Late-night TV watchers swooned when he sang John Lennon’s “Imagine” with Will Ferrell, and fight fans saw what the wow in Manny Pacquiao was all about the evening he brutalized Oscar De La Hoya into retirement.
But when it comes to lasting images, it’s the one of Pacquiao lying face first on the canvas of the MGM Grand on the night of Dec. 8, 2012, that lasts the longest.
It was the end of the sixth round of Pacquiao’s fourth fight against Juan Manuel Marquez. The aggressive Pacquiao moved in on Marquez – and right into the path of a sledgehammer. Marquez’s straight right blasted Pacquiao on the point of his jaw, and Pacquiao fell forward and flat – out cold. In the buildup to Pacquiao’s megafight with Mayweather on Saturday night in the same Las Vegas ring, it’s the KO defeat three years ago that tells you most authoritatively Pacquiao is going to lose.
“He’s not the same fighter anymore,” said Tony “The Tiger” Lopez, Sacramento’s former lightweight champion who now posts bail for a living. “Marquez didn’t just knock him out – he killed him. That fight, Manny looked like he died in the ring that night.
Sign Up and Save
Get six months of free digital access to The Sacramento Bee
“People who have been knocked out like that before, they’re never the same.”
What hasn’t changed about Pacquiao is his popularity. His slugging, southpaw style makes him one of the most exciting, as well as successful, fighters of his era. His charm has set him up for a career outside the ring that he’s launched even before he finishes the one he has inside it. They love him in the Philippines, where he holds a seat in Congress as well as the welterweight championship belt of the World Boxing Organization. He’s an actor, a humanitarian and a basketball impresario, and he has the sweetest voice even Lennon could imagine.
Thanks to Pacman’s international belovedness, his price against Mayweather has remained relatively short. Late in the week, the odds stood at about 2-1 in Mayweather’s favor, plus or minus the juice you must pay the book no matter which way you go.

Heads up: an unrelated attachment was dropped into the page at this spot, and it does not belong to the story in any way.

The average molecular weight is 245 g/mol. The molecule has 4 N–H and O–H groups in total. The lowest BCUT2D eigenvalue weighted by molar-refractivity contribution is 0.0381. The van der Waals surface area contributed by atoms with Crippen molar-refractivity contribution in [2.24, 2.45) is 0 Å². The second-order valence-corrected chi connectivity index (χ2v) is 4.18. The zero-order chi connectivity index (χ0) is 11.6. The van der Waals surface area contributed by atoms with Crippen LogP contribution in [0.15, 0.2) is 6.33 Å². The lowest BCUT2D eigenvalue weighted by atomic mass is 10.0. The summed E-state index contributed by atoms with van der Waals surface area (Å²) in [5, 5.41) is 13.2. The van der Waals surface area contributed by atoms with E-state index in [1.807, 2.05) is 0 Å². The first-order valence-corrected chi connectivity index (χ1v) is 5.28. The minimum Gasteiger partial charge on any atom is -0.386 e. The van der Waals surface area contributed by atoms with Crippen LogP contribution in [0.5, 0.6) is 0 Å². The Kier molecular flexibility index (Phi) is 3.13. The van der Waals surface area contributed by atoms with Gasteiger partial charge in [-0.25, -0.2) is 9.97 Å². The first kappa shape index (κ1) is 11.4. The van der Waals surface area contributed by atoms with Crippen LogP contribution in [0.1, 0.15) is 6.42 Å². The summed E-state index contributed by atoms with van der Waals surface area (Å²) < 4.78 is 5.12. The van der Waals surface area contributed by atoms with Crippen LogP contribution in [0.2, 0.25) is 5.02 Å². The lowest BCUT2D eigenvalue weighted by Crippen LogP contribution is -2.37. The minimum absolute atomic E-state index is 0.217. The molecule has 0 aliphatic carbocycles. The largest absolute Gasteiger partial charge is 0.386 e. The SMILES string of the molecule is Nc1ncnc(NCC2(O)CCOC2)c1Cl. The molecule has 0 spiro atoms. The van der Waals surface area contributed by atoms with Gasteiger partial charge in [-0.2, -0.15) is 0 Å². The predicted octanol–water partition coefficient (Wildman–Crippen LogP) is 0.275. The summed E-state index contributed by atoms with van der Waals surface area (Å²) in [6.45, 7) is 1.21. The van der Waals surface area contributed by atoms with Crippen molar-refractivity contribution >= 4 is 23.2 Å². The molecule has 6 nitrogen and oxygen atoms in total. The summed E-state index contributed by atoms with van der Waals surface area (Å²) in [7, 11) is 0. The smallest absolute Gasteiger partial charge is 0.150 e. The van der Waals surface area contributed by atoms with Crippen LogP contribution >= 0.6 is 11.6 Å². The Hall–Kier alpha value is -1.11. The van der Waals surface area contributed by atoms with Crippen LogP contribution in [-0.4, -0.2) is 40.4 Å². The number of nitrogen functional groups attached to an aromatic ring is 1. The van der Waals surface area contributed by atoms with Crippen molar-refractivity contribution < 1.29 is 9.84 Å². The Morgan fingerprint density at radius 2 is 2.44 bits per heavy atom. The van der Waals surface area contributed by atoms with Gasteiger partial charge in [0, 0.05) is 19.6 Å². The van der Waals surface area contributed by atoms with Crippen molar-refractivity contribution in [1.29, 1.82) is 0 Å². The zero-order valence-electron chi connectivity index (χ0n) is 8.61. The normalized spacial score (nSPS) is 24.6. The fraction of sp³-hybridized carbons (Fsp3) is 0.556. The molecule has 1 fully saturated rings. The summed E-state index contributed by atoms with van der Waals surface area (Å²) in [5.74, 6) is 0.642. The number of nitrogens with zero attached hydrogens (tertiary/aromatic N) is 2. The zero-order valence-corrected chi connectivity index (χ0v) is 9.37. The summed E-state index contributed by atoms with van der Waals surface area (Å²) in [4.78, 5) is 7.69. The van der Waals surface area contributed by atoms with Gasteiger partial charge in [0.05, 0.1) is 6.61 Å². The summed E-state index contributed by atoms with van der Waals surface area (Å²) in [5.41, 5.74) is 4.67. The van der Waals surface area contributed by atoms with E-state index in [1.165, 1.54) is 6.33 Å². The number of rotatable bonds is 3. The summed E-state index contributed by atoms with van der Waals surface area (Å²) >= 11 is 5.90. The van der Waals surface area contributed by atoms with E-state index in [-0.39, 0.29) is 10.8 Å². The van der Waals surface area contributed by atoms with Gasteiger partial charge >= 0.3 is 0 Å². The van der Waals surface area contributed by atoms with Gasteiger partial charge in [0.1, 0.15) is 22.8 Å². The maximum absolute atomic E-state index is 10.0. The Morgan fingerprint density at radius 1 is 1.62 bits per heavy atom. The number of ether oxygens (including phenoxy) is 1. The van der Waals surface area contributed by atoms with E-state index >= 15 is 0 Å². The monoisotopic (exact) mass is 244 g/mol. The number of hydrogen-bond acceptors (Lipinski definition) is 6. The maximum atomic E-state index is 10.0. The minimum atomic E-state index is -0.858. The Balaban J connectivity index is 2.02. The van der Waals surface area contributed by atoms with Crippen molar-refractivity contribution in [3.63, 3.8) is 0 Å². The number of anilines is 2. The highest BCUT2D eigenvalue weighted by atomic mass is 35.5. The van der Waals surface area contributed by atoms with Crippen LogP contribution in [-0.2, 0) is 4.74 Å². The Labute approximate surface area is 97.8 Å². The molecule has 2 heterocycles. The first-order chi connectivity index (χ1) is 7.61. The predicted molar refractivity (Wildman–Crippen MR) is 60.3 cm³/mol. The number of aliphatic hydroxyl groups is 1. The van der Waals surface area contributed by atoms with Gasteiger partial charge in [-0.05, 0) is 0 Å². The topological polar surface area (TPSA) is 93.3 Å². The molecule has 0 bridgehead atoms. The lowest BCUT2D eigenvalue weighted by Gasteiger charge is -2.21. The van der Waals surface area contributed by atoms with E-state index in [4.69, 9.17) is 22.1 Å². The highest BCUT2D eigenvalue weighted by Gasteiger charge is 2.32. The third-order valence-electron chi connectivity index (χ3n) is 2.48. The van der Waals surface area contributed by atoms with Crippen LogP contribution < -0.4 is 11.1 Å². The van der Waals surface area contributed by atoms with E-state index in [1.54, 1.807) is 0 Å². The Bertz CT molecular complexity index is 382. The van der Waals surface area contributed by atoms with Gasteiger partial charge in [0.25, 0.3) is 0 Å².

Conversations with fight fans around town this week showed strong emotional support for Pacquiao. Feeling from the heart, however, was tempered by the logic of the mind in doping out the fight. Pacquiao fans know he’s in deep against Mayweather’s impenetrable defense and supreme conditioning.
“I think everyone’s rooting for Manny, but it’s just tough to go against Mayweather,” said Aaron McLear, the former Arnold Schwarzenegger press secretary and now a Republican political strategist who had a few bouts himself under the name of Brutus Buckeye, back in his days as the Ohio State mascot. “If I had to put money on it, I’d put it on Floyd, but I’d be rooting for me to lose.”
At the Crest Theater, singer-songwriter Steve Earle pondered the fight after his terrific performance Wednesday night. Asked for a prediction, Earle recalled 2012, the night Mayweather beat Miguel Cotto. Steve and his band, The Dukes, were playing the New Orleans Jazz & Heritage Festival. He’d rented the fight for everybody to watch on the bus, but the driver clipped a tree branch near the hotel, and their dish went out.
This time, he plans to stay away from trees and find a nice spot on the side of the road when they hit Salt Lake City on Saturday afternoon. They’ll order takeout from the Red Iguana, a Mexican restaurant in town, Earle said, and settle in to watch the fight.
“I probably think Mayweather is going to win, whether you like him or not,” Earle said. “It’s amazing how good he is. He’s managed to get really rich because he’s managed not to get hit. I want to see Pacquiao win, and if I was betting the fight, I’d probably take Pacquiao and the odds.”
Richie Ross, the United Farm Workers’ lobbyist and political consultant, likes Pacquiao for the win.
“I go with my heart,” Ross said, getting ready to cross L Street at 11th on his way to the Capitol.
Steve Cohn, a former city councilman coming out of a rail conference at City Hall, also picked Pacquiao.
“I’m a great admirer of his,” Cohn said. “Hopefully he’s still got it in him.”
Sports figures joined the political types in their support of Pacquiao.
River Cats center fielder Juan Perez, not long after he made a spectacular over-the-shoulder basket catch Monday night against Tacoma, chose Pacquiao on the basis of “the way he is, the personality he has, the person he is, the kind of heart he has.”
Republic FC midfielder Rodrigo Lopez, waiting for a plane Thursday after a loss the night before to Real Monarchs SLC, went with Pacquiao by decision.
“He’s quick, he’s strong, he moves well,” Lopez said over the phone. “I know people have been wanting this for a long time. Hopefully, they’ll give the fans what they want, a good, interesting fight.”
Tony Lopez, the bail bondsman who had 16 title fights, says Pacquiao would have won by knockout if the fight had been held seven years ago, before the Marquez debacle.
“Mayweather doesn’t hit hard enough to knock Pacman out, but he does hit hard enough to make him think,” Lopez said. “The first time Mayweather tags him on the chin, and stuns him, Pacman’s going to think, ‘Holy (expletive), it’s going to happen again.’”
A Marquez flashback will make Pacquiao play defense, Lopez said, “and at that point it’s going to be Mayweather all the way.”
Call The Bee’s Andy Furillo, (916) 321-1141. Follow him on Twitter @andyfurillo.
The welterweight division has become the champion of all boxing divisions since former heavyweight champion Mike Tyson retired.